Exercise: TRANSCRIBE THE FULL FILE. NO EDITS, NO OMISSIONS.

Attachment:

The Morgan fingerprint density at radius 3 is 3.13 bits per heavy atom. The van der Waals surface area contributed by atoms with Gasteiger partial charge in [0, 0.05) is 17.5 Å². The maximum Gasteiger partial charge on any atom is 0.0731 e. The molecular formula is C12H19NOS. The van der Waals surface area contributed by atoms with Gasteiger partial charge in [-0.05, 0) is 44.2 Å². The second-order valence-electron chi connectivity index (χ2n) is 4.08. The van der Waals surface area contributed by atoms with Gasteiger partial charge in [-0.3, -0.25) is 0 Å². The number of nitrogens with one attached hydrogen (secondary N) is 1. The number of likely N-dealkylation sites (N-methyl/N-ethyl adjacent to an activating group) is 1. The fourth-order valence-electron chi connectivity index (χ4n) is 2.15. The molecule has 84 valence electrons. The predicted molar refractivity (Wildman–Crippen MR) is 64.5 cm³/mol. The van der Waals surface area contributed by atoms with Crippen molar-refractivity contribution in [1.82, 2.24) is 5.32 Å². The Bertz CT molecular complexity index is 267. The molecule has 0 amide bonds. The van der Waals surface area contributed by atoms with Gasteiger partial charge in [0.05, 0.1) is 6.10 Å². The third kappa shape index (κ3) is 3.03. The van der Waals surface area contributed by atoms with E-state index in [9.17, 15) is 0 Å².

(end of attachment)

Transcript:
The Morgan fingerprint density at radius 3 is 3.13 bits per heavy atom. The van der Waals surface area contributed by atoms with Gasteiger partial charge in [0, 0.05) is 17.5 Å². The maximum Gasteiger partial charge on any atom is 0.0731 e. The molecular formula is C12H19NOS. The van der Waals surface area contributed by atoms with Gasteiger partial charge in [-0.05, 0) is 44.2 Å². The second-order valence-electron chi connectivity index (χ2n) is 4.08. The van der Waals surface area contributed by atoms with Gasteiger partial charge in [-0.3, -0.25) is 0 Å². The number of nitrogens with one attached hydrogen (secondary N) is 1. The number of likely N-dealkylation sites (N-methyl/N-ethyl adjacent to an activating group) is 1. The fourth-order valence-electron chi connectivity index (χ4n) is 2.15. The molecule has 84 valence electrons. The predicted molar refractivity (Wildman–Crippen MR) is 64.5 cm³/mol. The van der Waals surface area contributed by atoms with Crippen molar-refractivity contribution in [1.82, 2.24) is 5.32 Å². The Bertz CT molecular complexity index is 267. The molecule has 0 amide bonds. The van der Waals surface area contributed by atoms with Gasteiger partial charge in [0.05, 0.1) is 6.10 Å². The third kappa shape index (κ3) is 3.03. The van der Waals surface area contributed by atoms with E-state index in [9.17, 15) is 0 Å².